Fracture and plasticity characterization of DH-36 Navy steel
Author(s)MacLean, Christopher Glenn
Massachusetts Institute of Technology. Dept. of Mechanical Engineering.
MetadataShow full item record
Multi-layered plates consisting of DH-36 steel coated by a thick layer of polyurea, for increased blast and impact protection, are of increasing importance to the Department of Defense. A hybrid approach of experiments and simulation was performed to characterize fracture and plasticity of DH-36 Navy steel, which is the first step in creating an accurate model of the composite material. The performance limit to this material during an impact is ductile fracture. The prediction follows that the onset of fracture occurs when a certain critical value of plastic strain is reached. This value is highly dependent on the state of stress. Seven different types of tests were performed, including tensile tests on dog-bone and notched specimens and punch indentation tests on circular blanks. Also, tensile and shear tests were performed on butterfly specimens using the dual actuator loading frame. Fracture surface strains were measured using digital image correlation. Local fracture strains were obtained by using an inverse engineering method of matching measured displacement to fracture with computer simulations. The results are used to calibrate the Modified Mohr Coulomb fracture model which is expressed by the stress state invariants of Lode angle and triaxiality.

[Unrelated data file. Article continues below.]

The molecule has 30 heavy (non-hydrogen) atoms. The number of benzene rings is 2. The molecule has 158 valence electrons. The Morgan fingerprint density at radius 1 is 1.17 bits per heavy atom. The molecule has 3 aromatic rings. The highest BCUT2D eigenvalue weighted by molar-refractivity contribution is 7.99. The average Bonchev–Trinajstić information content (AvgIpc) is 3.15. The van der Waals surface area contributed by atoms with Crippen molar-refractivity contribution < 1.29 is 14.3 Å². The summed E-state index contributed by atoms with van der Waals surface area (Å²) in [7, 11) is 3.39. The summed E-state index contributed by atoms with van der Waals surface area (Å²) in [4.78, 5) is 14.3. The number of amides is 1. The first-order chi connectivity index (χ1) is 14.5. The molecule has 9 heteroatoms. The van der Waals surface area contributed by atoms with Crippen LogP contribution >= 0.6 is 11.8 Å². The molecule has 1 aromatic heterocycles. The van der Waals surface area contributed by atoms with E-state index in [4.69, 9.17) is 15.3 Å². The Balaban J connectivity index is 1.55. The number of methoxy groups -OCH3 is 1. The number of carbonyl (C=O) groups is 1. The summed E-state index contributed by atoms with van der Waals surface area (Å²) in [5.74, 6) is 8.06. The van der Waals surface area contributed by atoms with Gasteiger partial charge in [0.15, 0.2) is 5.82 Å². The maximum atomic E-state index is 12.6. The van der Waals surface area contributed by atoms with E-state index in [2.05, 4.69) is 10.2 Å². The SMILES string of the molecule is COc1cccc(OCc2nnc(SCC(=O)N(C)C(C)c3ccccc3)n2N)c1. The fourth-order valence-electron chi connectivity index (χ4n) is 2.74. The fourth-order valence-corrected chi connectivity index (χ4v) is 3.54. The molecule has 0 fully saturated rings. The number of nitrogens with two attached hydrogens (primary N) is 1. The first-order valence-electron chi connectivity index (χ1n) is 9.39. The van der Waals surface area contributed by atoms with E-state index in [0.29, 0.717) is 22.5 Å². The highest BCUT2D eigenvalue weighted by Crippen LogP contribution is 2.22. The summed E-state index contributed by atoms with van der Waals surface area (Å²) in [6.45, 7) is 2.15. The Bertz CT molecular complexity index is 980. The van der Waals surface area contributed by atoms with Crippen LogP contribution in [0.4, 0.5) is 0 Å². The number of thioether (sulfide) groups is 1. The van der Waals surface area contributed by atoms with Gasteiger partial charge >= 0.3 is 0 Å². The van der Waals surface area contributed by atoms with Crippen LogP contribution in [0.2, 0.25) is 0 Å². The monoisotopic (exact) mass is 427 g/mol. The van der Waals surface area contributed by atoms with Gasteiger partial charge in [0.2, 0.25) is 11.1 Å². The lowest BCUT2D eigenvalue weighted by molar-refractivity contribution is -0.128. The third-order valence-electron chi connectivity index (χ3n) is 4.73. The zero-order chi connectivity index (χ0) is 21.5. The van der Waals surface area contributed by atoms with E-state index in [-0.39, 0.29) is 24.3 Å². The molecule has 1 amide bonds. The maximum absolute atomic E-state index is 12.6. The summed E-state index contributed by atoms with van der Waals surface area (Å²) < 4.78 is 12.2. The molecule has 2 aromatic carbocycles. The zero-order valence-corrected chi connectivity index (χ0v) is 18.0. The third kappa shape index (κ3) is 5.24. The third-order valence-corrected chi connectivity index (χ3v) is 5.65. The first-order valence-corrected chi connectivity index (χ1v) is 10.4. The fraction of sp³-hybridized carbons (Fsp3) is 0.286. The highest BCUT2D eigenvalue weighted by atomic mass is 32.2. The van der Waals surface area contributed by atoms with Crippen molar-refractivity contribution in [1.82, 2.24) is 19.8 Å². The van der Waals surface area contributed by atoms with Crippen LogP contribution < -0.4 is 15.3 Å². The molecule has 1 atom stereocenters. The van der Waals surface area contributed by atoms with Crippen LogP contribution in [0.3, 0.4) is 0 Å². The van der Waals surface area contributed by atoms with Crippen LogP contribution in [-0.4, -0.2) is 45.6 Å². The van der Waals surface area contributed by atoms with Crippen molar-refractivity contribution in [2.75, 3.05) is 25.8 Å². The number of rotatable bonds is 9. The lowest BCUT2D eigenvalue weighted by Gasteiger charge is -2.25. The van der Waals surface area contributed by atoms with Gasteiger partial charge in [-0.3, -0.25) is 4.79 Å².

Thesis (Nav. E. and S.M.)--Massachusetts Institute of Technology, Dept. of Mechanical Engineering, 2012.Cataloged from PDF version of thesis.Includes bibliographical references (p. 44-47).
DepartmentMassachusetts Institute of Technology. Dept. of Mechanical Engineering.
Massachusetts Institute of Technology